Seattle Minimum Wage Study

The Seattle city government commissioned a study (pdf) to see what the actual effects were of their increasing the city minimum wage to $13 (bless their hearts, politicians actually tried to evaluate the actual effects of a controversial policy change).  The study authors had access to a uniquely rich data set.  Unlike folks like Card and Kruger, who had to use proxies for low-skill labor employment such as employment in the fast food industry, this study's authors had access to individual wage and hour data by person by location.   The result was one of the highest measured negative net effects of a minimum wage yet calculated:

This paper evaluates the wage, employment, and hours effects of the first and second phase-in of the Seattle Minimum Wage Ordinance, which raised the minimum wage from $9.47 to $11 per hour in 2015 and to $13 per hour in 2016. Using a variety of methods to analyze employment in all sectors paying below a specified real hourly rate, we conclude that the second wage increase to $13 reduced hours worked in low-wage jobs by around 9 percent, while hourly wages in such jobs increased by around 3 percent. Consequently, total payroll fell for such jobs, implying that the minimum wage ordinance lowered low-wage employees’ earnings by an average of $125 per month in 2016. Evidence attributes more modest effects to the first wage increase. We estimate an effect of zero when analyzing employment in the restaurant industry at all wage levels, comparable to many prior studies.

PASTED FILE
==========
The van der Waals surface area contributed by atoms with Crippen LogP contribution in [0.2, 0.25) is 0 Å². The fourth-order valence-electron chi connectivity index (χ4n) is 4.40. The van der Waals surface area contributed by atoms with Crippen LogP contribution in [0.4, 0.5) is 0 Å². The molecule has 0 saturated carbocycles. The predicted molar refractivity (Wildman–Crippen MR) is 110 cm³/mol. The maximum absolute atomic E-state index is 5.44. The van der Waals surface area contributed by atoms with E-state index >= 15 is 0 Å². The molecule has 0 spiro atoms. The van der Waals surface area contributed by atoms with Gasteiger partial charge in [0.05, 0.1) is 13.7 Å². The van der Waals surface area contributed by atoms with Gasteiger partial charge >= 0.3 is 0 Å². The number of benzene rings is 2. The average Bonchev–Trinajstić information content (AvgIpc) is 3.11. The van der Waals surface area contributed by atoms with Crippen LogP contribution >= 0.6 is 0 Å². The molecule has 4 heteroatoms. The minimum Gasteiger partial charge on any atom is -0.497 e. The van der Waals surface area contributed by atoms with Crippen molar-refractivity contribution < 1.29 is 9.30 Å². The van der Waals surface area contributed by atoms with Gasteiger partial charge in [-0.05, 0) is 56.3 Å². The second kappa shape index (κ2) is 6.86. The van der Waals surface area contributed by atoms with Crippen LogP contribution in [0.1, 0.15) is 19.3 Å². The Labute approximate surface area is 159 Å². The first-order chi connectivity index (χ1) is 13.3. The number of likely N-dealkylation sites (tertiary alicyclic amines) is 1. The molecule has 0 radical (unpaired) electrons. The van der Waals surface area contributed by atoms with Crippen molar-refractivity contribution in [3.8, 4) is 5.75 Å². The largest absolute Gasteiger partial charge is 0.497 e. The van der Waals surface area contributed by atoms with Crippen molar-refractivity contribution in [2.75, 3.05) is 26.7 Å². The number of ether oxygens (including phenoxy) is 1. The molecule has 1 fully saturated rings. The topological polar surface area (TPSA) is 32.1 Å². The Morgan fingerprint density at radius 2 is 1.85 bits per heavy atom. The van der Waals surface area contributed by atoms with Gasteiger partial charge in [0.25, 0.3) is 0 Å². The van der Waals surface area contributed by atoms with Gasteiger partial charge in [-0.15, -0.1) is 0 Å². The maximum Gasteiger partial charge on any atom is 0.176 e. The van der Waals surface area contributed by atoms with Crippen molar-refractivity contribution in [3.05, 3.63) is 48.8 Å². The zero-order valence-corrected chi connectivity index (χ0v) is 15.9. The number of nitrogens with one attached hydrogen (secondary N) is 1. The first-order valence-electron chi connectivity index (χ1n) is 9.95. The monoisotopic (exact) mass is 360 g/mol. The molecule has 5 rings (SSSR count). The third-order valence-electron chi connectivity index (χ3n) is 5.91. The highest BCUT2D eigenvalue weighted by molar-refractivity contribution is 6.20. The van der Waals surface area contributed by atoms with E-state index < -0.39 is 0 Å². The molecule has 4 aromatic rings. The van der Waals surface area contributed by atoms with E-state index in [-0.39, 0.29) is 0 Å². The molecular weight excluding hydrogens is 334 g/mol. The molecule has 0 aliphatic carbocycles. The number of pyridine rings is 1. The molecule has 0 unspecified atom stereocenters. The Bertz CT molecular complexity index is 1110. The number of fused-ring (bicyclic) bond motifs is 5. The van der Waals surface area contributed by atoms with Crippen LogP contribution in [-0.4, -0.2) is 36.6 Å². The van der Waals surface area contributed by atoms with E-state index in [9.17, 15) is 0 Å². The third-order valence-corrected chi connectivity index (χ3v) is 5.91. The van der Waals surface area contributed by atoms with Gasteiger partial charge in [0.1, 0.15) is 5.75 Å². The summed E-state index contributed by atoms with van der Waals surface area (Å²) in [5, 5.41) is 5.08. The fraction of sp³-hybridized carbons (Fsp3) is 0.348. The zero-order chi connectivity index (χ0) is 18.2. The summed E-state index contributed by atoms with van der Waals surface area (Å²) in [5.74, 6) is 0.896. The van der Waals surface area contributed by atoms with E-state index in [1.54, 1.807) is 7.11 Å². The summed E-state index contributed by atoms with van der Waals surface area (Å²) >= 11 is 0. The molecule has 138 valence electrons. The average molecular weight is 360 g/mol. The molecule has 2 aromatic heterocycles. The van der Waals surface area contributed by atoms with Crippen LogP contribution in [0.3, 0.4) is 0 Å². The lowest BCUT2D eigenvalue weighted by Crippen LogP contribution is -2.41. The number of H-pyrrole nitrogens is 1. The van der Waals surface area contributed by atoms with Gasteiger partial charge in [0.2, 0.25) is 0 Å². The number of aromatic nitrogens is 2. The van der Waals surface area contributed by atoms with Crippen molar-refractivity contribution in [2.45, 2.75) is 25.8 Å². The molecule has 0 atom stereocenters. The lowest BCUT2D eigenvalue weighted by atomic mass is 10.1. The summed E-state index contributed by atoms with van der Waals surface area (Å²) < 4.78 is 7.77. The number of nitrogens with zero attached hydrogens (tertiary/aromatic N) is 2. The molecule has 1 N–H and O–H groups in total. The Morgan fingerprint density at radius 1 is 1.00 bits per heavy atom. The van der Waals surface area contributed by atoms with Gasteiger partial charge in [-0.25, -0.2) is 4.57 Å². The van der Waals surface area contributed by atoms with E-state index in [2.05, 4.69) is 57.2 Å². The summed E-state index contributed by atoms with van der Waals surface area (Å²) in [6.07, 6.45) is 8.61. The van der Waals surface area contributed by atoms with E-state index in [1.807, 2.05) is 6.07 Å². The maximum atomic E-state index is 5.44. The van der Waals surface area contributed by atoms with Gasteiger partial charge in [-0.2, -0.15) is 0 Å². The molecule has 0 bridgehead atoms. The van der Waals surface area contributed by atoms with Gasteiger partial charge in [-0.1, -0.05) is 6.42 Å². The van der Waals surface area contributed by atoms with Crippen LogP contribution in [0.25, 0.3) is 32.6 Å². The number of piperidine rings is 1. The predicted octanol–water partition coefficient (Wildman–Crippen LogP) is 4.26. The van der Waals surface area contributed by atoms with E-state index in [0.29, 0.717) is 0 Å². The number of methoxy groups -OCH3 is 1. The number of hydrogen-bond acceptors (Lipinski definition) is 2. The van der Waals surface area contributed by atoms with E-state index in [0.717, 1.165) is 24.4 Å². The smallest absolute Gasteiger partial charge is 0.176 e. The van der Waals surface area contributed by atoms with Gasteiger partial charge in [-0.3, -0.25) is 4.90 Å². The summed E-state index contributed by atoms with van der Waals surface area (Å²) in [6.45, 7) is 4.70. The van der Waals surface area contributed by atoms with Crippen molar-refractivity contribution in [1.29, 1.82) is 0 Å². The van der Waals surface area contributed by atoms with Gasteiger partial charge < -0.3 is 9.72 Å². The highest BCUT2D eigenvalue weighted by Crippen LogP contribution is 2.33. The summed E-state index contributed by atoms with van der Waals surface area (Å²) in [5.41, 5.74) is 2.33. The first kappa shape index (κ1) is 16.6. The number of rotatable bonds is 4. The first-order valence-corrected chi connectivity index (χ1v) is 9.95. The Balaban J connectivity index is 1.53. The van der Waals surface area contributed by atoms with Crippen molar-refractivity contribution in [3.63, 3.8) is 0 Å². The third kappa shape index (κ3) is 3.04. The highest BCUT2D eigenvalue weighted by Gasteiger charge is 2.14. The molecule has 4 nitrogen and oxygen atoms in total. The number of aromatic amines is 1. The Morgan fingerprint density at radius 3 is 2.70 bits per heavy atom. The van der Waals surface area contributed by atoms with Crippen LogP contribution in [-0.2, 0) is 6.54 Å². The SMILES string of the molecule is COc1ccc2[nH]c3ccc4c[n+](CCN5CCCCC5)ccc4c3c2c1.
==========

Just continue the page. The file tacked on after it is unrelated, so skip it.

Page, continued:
Note what this means -- the amount of pay raise some low-skill employees got was less than the pay lost by workers who had their hours reduced or eliminated.  This is against a backdrop of a huge boom in Seattle in total employment, meaning that the minimum wage greatly increased income inequality, reducing income to lower-skill workers at the same time higher-skill workers were making a lot more money.  This is not surprising given the data here, which shows the difference between low-income and middle class to be more than 80% due to hours worked, not wage rates.

To some extent, the severity of these results was influenced by the limited region to which the wage applied (making it easier for customers to run for the border, so to speak, to find lower-priced goods and services).  But it is telling that the study with by far the best data shows the biggest negative effects.  To this end, the authors actually evaluate the Card and Krueger approach of looking narrowly at fast food employment, and actually are able to replicate Card and Krueger's results (of limited employment effect of a minimum wage increase in the fast food industry) in Seattle.  This means that Card and Kruger, with their limited proxy, would have said Seattle had no negative employment effects while better more comprehensive data shows the opposite.

Thus, by using the imprecise proxy of all jobs in a stereotypically low-wage industry, prior literature may have substantially underestimated the impact of minimum wage increases on the target population. Finally, column 5 returns to evaluating effects on total hours, but now for all 34 jobs in NAICS 722. While the estimates continue to be insignificant, they are now more negative, averaging -3.3% in the last three quarters. This result is consistent with Neumark and Wascher’s (2000) critique of Card and Krueger (1994).